Tuesday, January 31, 2012

What to Do When Your Character Goes to Court—by Blythe Leszkay

by Blythe Leszkay

You’ve thought about writing a courtroom scene or a legal thriller. But maybe you don’t know how courts really work or how to use legal jargon. You’re not sure what evidence can or can’t be used in court, or how it should all play out. So, you let a great story idea drop away out of ignorance and fear.

First, and most importantly, don’t be scared! Non-lawyers are often afraid of tackling a legal storyline. But courtrooms are a natural setting for great drama. If your story idea takes your characters into court or jail or a lawyer’s office, follow it. Don’t let the complexity and mystery of the law scare you off from a potentially great courtroom scene or legal storyline.

Just as you might need to learn about police procedures or forensics to write about those topics, so too should you learn something about criminal law when your characters take that step.

Here are four simple ways to gain the background knowledge and confidence necessary to write a great legal storyline, or even a complete legal thriller.

1. Watch TV and Movies – Watching great legal drama on TV and in movies is a good place to start. I think Law & Order (the original) is on somewhere, sometime, every single day. A couple movies I would recommend for starters would be A Few Good Men and My Cousin Vinny. They are generally more accurate than a lot of others.

TV and movies like these can help you get a basic feel for legal procedures and terms. This can be a great way to see how criminal law is fictionalized in an authentic way.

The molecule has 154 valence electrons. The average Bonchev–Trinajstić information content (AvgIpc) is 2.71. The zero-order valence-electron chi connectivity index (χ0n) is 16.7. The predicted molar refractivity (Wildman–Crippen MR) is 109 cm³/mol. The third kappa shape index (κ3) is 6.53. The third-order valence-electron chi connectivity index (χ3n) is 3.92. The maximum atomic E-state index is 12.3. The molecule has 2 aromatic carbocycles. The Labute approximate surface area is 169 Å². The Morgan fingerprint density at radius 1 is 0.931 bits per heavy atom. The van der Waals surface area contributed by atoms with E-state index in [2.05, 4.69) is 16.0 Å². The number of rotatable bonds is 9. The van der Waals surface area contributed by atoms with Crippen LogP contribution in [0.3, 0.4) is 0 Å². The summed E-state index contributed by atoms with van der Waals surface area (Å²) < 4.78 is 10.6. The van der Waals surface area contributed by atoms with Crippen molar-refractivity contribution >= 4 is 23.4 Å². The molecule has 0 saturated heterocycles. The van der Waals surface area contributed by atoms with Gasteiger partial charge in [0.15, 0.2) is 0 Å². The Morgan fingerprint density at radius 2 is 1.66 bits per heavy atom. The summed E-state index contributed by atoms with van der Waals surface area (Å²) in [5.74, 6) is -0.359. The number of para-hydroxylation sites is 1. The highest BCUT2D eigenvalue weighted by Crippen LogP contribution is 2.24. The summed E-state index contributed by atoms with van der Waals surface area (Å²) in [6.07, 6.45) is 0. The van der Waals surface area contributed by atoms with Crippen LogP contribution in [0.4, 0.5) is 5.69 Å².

However, I must give you an important word of caution: Pretty much every legal drama gets things wrong. Even the best TV shows, movies and books let accuracy take a backseat to drama. That’s why these are a good place to start, but they shouldn’t be your only source of legal knowledge.

2. Read the Paper – A somewhat more accurate place to get information about criminal law is in the news. Follow interesting real-life trials. Read true crime books. Watch true crime stories on TV. The Investigation Discovery channel (or ID) is a great source for those kinds of shows.

Again, however, be warned. These sources may leave a lot out of information for the sake of a good read or compelling TV. I know a prosecutor whose case was profiled on one of those shows. Before the show aired, critical DNA results came back, and the prosecutor updated the producer. Despite this, the show left the impression that the results were still unknown.

I guess the lesson is, don’t believe everything you read in the papers or see on TV.

3. Go to Court – If you want to get a taste of how legal proceedings really happen, go to court and see for yourself. Criminal trials are public. Simply go to your local courthouse and watch a real criminal trial. You can ask security or the court clerk if they know of any interesting criminal trials in session.

This is certainly an accurate source of information, but it may be the most time-consuming and inefficient way to learn. Real trials tend to move slowly, and they are filled with objections, motions, and procedural matters that would never be included in a fictional story.